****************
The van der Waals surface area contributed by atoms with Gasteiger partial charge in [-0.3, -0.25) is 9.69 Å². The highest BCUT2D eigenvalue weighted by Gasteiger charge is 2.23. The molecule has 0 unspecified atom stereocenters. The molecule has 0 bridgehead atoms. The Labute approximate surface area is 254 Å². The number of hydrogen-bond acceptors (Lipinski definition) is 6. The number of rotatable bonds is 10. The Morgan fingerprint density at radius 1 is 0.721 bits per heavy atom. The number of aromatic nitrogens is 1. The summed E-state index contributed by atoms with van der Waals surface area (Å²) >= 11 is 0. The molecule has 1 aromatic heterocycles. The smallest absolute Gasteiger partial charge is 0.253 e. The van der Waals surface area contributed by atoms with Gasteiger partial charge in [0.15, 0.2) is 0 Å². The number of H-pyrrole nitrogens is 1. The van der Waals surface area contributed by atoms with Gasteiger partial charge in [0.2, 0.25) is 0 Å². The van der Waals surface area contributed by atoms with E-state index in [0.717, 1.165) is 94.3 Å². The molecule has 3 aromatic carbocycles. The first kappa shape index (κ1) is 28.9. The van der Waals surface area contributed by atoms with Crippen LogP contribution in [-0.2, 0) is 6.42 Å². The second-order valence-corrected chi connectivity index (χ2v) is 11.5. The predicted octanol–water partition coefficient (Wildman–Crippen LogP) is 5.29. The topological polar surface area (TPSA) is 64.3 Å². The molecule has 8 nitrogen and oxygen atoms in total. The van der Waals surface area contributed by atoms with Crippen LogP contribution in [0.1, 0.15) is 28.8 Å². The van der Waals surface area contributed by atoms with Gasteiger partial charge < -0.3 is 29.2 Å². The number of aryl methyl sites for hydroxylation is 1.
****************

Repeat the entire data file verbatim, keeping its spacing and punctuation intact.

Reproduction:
The van der Waals surface area contributed by atoms with Gasteiger partial charge in [-0.3, -0.25) is 9.69 Å². The highest BCUT2D eigenvalue weighted by Gasteiger charge is 2.23. The molecule has 0 unspecified atom stereocenters. The molecule has 0 bridgehead atoms. The Labute approximate surface area is 254 Å². The number of hydrogen-bond acceptors (Lipinski definition) is 6. The number of rotatable bonds is 10. The Morgan fingerprint density at radius 1 is 0.721 bits per heavy atom. The number of aromatic nitrogens is 1. The summed E-state index contributed by atoms with van der Waals surface area (Å²) >= 11 is 0. The molecule has 1 aromatic heterocycles. The smallest absolute Gasteiger partial charge is 0.253 e. The van der Waals surface area contributed by atoms with Gasteiger partial charge in [0.15, 0.2) is 0 Å². The number of H-pyrrole nitrogens is 1. The van der Waals surface area contributed by atoms with Gasteiger partial charge in [0.2, 0.25) is 0 Å². The van der Waals surface area contributed by atoms with E-state index in [0.717, 1.165) is 94.3 Å². The molecule has 3 aromatic carbocycles. The first kappa shape index (κ1) is 28.9. The van der Waals surface area contributed by atoms with Crippen LogP contribution in [-0.2, 0) is 6.42 Å². The second-order valence-corrected chi connectivity index (χ2v) is 11.5. The predicted octanol–water partition coefficient (Wildman–Crippen LogP) is 5.29. The topological polar surface area (TPSA) is 64.3 Å². The molecule has 8 nitrogen and oxygen atoms in total. The van der Waals surface area contributed by atoms with Crippen LogP contribution in [0.1, 0.15) is 28.8 Å². The van der Waals surface area contributed by atoms with Gasteiger partial charge < -0.3 is 29.2 Å². The number of aryl methyl sites for hydroxylation is 1.